​Together Frankfort

Engaging New Citizens -

New Kentuckians

Civic Engagement & Education Committee: Campaign Finance/Dark Money Team

As the Kentucky Center for Economic Policy pointed out in "Refugees, Immigrants Important to Kentucky and the Economy: An Overview of the Research," Kentucky could benefit from a serious conversation of the integral role which refugees and immigrants play in Kentucky's economic future.  

"The conversation should take into account immigrants’ integral role in our economy and communities where they work, do business, pay taxes, buy homes and much more."  Their previous analysis discussed the large resettlement of Syrian refugees in the Louisville area of Kentucky, adding that these communities do well, once resettled. Owning new businesses, good employment rates, higher median wage earners, home owners -- all hallmarks of the Syrian population, once they are successfully resettled.

According to the KCEP, "Immigrants are more likely than native-born Kentuckians to be small business owners:
1 in 33 Kentuckians are immigrants, but immigrants make up 1 in 20 small business owners here. Their share in the labor force and economic output also slightly exceed their share of the population."

About a 1/3  of Kentucky immigrants are Hispanic, a 1/4 white, a 1/4 Asian, and less than 10 percent black. Common countries of origin include Mexico, Germany, Cuba and Japan.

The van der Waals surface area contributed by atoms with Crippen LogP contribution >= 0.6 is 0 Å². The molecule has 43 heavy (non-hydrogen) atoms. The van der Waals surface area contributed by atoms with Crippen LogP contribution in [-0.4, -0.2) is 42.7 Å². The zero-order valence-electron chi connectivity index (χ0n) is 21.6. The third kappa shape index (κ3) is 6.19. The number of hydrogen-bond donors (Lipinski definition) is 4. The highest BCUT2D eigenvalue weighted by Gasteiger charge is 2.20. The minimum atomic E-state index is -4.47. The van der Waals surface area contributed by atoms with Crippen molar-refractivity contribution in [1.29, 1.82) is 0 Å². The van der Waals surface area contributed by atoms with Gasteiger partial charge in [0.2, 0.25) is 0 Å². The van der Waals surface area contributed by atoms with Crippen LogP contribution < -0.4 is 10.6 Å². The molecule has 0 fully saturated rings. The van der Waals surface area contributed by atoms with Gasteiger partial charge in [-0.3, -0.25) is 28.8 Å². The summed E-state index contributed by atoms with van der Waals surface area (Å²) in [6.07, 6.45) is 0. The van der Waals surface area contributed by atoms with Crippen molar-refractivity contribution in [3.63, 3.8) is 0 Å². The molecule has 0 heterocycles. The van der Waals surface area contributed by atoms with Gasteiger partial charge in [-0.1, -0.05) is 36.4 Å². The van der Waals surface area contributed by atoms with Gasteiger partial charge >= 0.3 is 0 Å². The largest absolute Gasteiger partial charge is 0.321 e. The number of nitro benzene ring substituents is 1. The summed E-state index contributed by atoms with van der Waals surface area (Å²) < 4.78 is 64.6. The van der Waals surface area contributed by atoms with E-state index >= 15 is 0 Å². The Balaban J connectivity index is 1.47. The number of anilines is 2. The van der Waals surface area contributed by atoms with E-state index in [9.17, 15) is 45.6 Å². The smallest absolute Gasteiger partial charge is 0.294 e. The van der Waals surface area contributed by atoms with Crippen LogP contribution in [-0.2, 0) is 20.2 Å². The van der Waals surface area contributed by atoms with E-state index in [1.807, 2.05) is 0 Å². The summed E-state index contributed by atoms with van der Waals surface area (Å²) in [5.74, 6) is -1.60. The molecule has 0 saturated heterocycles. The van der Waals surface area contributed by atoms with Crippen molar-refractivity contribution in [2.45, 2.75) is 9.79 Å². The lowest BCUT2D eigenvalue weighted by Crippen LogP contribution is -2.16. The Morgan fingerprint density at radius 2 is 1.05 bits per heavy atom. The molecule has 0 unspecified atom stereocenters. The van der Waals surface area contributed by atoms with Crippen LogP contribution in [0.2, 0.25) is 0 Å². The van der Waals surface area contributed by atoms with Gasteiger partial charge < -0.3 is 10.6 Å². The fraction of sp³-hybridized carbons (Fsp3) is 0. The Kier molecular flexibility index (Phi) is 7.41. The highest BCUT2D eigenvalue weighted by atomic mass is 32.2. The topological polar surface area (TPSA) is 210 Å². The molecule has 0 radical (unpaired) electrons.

Of the 116 languages spoken by Kentucky school-children qualifying for “limited English proficiency” programming, Spanish, Arabic, Chinese, Bosnian and Japanese are the most common.

Refugees, other legal residents and undocumented, new Americans in Kentucky are part of our communities, working and supporting local businesses and raising families. Policy decisions should reflect this reality.

Together Frankfort's 2019 Reclaiming Our Democracy campaign will feature forums and educational programs on national immigration policy, how these policies affect those immigrating into our community, and how we can assist in those wanting pathways to citizenship.  To sign up for this Committee's work, click here, complete the form - be sure and check the "New Kentuckians" Committee!

To learn more about how you can be involved in the work of this Committee, contact the Co-chairs, Karen Waite Carey, or Margaret Townsley. (Click on the name to send an email.)